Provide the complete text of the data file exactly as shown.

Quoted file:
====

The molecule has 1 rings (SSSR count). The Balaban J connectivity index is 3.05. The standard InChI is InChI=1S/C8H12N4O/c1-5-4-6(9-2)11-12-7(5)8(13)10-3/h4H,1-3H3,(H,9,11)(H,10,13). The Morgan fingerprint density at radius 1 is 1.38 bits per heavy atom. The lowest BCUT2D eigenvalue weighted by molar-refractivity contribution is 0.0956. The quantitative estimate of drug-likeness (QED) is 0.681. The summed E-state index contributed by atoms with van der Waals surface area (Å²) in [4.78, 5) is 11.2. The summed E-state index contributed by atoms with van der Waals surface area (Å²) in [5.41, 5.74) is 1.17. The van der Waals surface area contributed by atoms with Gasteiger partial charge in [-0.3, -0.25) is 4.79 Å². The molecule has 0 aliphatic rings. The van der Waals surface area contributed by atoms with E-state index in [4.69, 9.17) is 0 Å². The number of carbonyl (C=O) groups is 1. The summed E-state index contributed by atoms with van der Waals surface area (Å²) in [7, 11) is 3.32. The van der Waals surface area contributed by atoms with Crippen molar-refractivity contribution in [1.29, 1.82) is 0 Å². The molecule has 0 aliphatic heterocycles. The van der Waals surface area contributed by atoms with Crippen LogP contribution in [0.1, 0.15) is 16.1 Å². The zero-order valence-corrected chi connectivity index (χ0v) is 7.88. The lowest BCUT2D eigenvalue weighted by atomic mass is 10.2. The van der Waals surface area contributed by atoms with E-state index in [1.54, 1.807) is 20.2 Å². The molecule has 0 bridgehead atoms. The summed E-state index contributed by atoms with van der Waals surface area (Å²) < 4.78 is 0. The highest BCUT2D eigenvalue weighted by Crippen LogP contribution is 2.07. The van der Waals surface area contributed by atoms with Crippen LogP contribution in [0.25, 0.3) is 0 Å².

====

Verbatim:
The molecule has 1 rings (SSSR count). The Balaban J connectivity index is 3.05. The standard InChI is InChI=1S/C8H12N4O/c1-5-4-6(9-2)11-12-7(5)8(13)10-3/h4H,1-3H3,(H,9,11)(H,10,13). The Morgan fingerprint density at radius 1 is 1.38 bits per heavy atom. The lowest BCUT2D eigenvalue weighted by molar-refractivity contribution is 0.0956. The quantitative estimate of drug-likeness (QED) is 0.681. The summed E-state index contributed by atoms with van der Waals surface area (Å²) in [4.78, 5) is 11.2. The summed E-state index contributed by atoms with van der Waals surface area (Å²) in [5.41, 5.74) is 1.17. The van der Waals surface area contributed by atoms with Gasteiger partial charge in [-0.3, -0.25) is 4.79 Å². The molecule has 0 aliphatic rings. The van der Waals surface area contributed by atoms with E-state index in [4.69, 9.17) is 0 Å². The number of carbonyl (C=O) groups is 1. The summed E-state index contributed by atoms with van der Waals surface area (Å²) in [7, 11) is 3.32. The van der Waals surface area contributed by atoms with Crippen molar-refractivity contribution in [1.29, 1.82) is 0 Å². The molecule has 0 aliphatic heterocycles. The van der Waals surface area contributed by atoms with Crippen LogP contribution in [0.1, 0.15) is 16.1 Å². The zero-order valence-corrected chi connectivity index (χ0v) is 7.88. The lowest BCUT2D eigenvalue weighted by atomic mass is 10.2. The van der Waals surface area contributed by atoms with E-state index in [1.54, 1.807) is 20.2 Å². The molecule has 0 bridgehead atoms. The summed E-state index contributed by atoms with van der Waals surface area (Å²) < 4.78 is 0. The highest BCUT2D eigenvalue weighted by Crippen LogP contribution is 2.07. The van der Waals surface area contributed by atoms with Crippen LogP contribution in [0.25, 0.3) is 0 Å².